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Static Charging

Static Charging

What is Static Charging?

If you’ve ever rubbed a balloon against your head to make your hair stand up, congratulations: not only have you mastered a classic party trick, but you’re also familiar with static electricity. 

Static electricity is the temporary buildup of an electrical charge on an object. This is known as a static charge, because the object will remain charged until it is neutralized or otherwise discharged. Static charging occurs when electrons move from one object to another, creating a positive charge on one of them and a negative charge on the other, thanks to friction. If you’ve ever heard the phrase “opposites attract,” it’s true: objects with different charges attract, while those with similar charges repel. 

In our balloon example, the balloon gained electrons and became negatively charged, while the hair lost electrons, becoming positively charged. Because each hair gained the same positive charge, every strand tried to push away from the other by standing on end. 

Isn’t science fun?

Static Electricity Pros & Cons

As cool as the laws of attraction may be, does static charging have any useful applications in the real world? Absolutely. Printers, photocopiers, dust removal systems, paint sprayers, and air filters all rely on the principles of static electricity. Ink is attracted to the paper by a static charge, dust and contaminants to the air filter, and so on. 

But static electricity can wreak havoc in manufacturing facilities and laboratories. Static charges can damage electronics and destroy expensive equipment. They can lead to particle buildup and contamination, resulting in quality problems and safety issues. Downtime from correcting these problems results in loss of productivity, and ultimately costs a company money.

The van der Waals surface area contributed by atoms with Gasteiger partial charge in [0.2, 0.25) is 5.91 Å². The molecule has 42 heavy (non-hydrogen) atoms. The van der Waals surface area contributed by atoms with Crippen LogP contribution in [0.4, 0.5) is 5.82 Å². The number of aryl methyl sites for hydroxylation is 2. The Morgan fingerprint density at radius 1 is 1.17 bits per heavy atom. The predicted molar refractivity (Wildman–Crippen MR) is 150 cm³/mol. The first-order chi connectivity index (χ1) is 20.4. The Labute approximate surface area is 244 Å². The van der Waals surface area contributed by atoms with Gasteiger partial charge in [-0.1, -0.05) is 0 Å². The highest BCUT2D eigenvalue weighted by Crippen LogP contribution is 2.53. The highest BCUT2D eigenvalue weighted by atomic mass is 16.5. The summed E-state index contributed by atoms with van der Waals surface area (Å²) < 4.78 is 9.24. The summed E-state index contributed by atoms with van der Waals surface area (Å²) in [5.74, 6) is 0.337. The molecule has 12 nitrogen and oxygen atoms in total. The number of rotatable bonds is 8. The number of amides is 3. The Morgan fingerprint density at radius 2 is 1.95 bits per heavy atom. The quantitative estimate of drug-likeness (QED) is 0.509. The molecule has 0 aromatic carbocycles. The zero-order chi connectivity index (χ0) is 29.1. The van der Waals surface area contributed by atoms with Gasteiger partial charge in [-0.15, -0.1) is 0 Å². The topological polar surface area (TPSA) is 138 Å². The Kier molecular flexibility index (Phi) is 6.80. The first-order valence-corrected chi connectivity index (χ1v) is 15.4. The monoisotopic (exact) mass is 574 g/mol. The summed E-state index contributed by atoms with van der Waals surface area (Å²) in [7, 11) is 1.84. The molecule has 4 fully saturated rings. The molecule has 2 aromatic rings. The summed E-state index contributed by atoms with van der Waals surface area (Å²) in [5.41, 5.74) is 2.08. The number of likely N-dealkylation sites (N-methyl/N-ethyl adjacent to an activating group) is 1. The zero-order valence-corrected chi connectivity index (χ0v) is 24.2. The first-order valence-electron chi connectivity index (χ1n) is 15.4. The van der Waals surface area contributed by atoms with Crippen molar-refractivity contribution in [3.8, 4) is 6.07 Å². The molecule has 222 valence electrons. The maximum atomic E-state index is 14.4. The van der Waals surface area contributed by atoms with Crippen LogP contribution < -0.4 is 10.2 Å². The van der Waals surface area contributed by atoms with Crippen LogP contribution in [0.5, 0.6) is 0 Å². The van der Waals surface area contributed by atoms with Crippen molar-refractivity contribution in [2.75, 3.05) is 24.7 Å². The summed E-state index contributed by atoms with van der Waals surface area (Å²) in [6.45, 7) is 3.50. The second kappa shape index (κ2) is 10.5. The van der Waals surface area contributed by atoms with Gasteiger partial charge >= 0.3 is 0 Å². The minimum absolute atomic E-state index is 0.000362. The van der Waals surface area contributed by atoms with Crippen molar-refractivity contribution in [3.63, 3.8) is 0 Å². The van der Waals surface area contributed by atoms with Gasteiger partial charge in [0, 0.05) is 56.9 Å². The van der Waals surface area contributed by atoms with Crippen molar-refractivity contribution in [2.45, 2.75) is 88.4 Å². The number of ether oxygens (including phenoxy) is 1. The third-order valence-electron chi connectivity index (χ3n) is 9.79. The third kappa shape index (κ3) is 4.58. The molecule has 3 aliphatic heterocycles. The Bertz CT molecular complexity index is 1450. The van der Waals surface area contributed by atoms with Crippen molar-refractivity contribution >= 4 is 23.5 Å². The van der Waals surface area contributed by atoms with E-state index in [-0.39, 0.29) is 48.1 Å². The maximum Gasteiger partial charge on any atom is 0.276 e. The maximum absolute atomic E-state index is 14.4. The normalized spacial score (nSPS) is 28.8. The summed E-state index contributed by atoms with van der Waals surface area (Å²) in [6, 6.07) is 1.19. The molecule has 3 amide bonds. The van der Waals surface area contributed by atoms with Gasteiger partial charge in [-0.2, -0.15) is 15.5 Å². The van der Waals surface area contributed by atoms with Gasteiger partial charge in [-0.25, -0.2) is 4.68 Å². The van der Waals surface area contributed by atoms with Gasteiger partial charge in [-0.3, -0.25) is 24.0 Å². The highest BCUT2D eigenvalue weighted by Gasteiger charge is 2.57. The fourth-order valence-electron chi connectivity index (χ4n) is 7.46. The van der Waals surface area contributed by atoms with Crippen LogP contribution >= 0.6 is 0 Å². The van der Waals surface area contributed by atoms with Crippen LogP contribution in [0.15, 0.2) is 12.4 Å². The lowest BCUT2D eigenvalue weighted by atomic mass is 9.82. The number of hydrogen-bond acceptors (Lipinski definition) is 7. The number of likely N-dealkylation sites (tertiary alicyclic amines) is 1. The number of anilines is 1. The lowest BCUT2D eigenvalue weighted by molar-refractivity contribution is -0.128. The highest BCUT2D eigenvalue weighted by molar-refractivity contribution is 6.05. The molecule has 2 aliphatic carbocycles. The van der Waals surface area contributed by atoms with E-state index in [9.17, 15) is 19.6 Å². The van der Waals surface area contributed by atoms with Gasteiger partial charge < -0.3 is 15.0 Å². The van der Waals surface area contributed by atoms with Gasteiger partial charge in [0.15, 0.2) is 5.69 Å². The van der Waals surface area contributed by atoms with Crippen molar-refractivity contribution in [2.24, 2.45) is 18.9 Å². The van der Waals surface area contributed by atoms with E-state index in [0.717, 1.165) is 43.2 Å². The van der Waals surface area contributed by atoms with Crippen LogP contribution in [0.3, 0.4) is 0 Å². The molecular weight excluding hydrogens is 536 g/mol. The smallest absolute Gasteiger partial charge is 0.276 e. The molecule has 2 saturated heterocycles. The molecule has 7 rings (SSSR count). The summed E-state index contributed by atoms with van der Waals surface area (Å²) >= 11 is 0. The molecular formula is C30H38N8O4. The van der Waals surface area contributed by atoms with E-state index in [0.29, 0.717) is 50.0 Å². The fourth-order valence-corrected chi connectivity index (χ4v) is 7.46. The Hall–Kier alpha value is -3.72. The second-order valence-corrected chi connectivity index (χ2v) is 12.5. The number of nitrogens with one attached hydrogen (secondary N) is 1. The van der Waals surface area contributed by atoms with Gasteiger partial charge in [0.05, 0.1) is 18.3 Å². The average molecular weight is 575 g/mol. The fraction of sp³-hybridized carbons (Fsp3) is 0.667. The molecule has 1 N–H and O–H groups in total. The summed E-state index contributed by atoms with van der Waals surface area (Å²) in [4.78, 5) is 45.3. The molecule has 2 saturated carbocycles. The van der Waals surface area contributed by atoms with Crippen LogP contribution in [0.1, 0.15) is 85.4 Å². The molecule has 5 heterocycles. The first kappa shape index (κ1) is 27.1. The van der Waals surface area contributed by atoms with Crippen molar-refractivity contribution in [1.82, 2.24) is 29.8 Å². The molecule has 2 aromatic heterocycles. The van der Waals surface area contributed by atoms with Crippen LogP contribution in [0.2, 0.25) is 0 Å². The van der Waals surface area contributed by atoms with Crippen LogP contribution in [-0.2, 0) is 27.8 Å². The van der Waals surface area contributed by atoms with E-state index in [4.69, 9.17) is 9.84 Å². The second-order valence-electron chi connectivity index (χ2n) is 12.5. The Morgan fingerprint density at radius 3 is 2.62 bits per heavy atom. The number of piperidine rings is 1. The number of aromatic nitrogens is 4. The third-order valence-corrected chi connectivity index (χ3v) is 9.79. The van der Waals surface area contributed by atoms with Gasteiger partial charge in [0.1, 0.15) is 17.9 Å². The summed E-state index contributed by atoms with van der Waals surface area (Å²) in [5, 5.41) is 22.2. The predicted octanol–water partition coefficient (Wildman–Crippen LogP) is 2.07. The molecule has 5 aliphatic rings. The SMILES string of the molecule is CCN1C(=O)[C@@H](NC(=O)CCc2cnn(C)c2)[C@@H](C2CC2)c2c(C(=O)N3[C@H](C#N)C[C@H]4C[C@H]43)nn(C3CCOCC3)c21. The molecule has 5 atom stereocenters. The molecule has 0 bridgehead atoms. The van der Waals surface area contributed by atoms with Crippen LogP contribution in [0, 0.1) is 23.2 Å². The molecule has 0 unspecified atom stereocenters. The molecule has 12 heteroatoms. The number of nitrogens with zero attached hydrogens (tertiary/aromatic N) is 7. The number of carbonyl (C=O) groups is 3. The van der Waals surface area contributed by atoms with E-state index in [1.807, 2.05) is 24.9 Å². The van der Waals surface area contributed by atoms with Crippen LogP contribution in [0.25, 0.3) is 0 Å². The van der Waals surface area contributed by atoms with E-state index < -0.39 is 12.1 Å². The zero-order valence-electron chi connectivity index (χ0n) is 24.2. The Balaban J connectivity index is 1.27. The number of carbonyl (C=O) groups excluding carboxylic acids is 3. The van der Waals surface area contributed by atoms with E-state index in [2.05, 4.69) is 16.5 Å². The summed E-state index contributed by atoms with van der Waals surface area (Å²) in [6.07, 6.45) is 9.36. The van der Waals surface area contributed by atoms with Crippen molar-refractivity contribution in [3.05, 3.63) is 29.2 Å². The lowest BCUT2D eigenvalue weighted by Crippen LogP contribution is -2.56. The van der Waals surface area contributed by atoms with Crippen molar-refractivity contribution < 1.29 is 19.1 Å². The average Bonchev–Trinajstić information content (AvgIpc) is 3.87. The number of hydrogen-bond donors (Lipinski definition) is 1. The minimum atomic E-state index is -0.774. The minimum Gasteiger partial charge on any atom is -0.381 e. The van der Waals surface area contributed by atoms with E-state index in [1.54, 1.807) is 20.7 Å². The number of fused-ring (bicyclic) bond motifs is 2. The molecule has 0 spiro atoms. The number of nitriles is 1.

While static can surprise you with a zap from a door knob, the key is to harness and control static electricity so it works to your advantage.

Static Charging Solutions

There are several solutions for using a static charge in industrial applications. These include:

  • Charging Generators. Also known as electrostatic generators, these devices create a controlled static charge on a non-conductive material. This allows temporary adhesion between two objects with opposite polarity (one positive, one negative). We typically refer to this as ‘pinning’ the two objects together.
  • Charging Bars & Charging Applicators. Charging bars and charging applicators are extensions of the charging generator and are used to reach the material being charged. They come in different shapes and sizes and can be mounted inside machines. The current produced by the charging generator is transmitted to the bar or applicator via a high-voltage cable. It is then connected to a series of emitter pins, where it generates a “corona” — a strong, ion-saturated electrical field around the line of high-voltage points on the charging bar. The materials are charged by the ions and forced through electrostatic attraction to glue or cling together temporarily. 
  • Perforation Detectors. Converters, especially bag manufacturers, often use perforation counts to monitor and measure output.  Perforation detectors generate high-voltage sparks that are used in a controlled manner to register a perforation with the PLC.  A special electrode generates a spark that is detected by the high-voltage generator and converted to a pulsed signal that can be counted or relayed. 

Static charging plays an important role in many industries. From printing, packaging, and plastics to medical and automotive, there are numerous applications for static control. Learn more by visiting our Applications page.